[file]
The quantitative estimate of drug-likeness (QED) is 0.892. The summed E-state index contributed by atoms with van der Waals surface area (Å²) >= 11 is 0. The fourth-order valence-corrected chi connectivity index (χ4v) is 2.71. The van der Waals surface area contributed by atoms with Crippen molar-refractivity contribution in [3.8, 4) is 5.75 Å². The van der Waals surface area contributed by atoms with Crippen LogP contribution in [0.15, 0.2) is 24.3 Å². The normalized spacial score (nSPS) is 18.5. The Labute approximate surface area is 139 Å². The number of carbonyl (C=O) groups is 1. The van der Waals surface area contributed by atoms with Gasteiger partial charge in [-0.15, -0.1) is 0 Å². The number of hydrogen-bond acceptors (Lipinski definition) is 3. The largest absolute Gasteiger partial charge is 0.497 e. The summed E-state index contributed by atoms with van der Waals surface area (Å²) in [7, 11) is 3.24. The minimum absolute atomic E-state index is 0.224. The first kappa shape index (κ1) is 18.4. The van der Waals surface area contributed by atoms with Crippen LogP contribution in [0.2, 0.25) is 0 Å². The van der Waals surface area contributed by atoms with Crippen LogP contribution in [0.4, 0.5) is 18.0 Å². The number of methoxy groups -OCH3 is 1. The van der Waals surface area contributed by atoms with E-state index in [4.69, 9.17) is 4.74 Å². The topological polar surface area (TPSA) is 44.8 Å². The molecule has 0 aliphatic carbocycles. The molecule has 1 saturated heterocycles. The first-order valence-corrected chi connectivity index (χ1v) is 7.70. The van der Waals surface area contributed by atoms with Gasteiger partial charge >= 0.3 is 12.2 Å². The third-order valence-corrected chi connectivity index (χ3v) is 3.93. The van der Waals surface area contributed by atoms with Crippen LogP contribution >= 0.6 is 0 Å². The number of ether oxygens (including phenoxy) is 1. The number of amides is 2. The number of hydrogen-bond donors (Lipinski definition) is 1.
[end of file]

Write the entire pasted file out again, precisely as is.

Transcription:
The quantitative estimate of drug-likeness (QED) is 0.892. The summed E-state index contributed by atoms with van der Waals surface area (Å²) >= 11 is 0. The fourth-order valence-corrected chi connectivity index (χ4v) is 2.71. The van der Waals surface area contributed by atoms with Crippen molar-refractivity contribution in [3.8, 4) is 5.75 Å². The van der Waals surface area contributed by atoms with Crippen LogP contribution in [0.15, 0.2) is 24.3 Å². The normalized spacial score (nSPS) is 18.5. The Labute approximate surface area is 139 Å². The number of carbonyl (C=O) groups is 1. The van der Waals surface area contributed by atoms with Gasteiger partial charge in [-0.15, -0.1) is 0 Å². The number of hydrogen-bond acceptors (Lipinski definition) is 3. The largest absolute Gasteiger partial charge is 0.497 e. The summed E-state index contributed by atoms with van der Waals surface area (Å²) in [7, 11) is 3.24. The minimum absolute atomic E-state index is 0.224. The first kappa shape index (κ1) is 18.4. The van der Waals surface area contributed by atoms with Crippen LogP contribution in [0.2, 0.25) is 0 Å². The van der Waals surface area contributed by atoms with Crippen LogP contribution in [0.4, 0.5) is 18.0 Å². The number of methoxy groups -OCH3 is 1. The van der Waals surface area contributed by atoms with E-state index in [4.69, 9.17) is 4.74 Å². The topological polar surface area (TPSA) is 44.8 Å². The molecule has 0 aliphatic carbocycles. The molecule has 1 saturated heterocycles. The first-order valence-corrected chi connectivity index (χ1v) is 7.70. The van der Waals surface area contributed by atoms with Gasteiger partial charge >= 0.3 is 12.2 Å². The third-order valence-corrected chi connectivity index (χ3v) is 3.93. The van der Waals surface area contributed by atoms with Crippen LogP contribution >= 0.6 is 0 Å². The number of ether oxygens (including phenoxy) is 1. The number of amides is 2. The number of hydrogen-bond donors (Lipinski definition) is 1.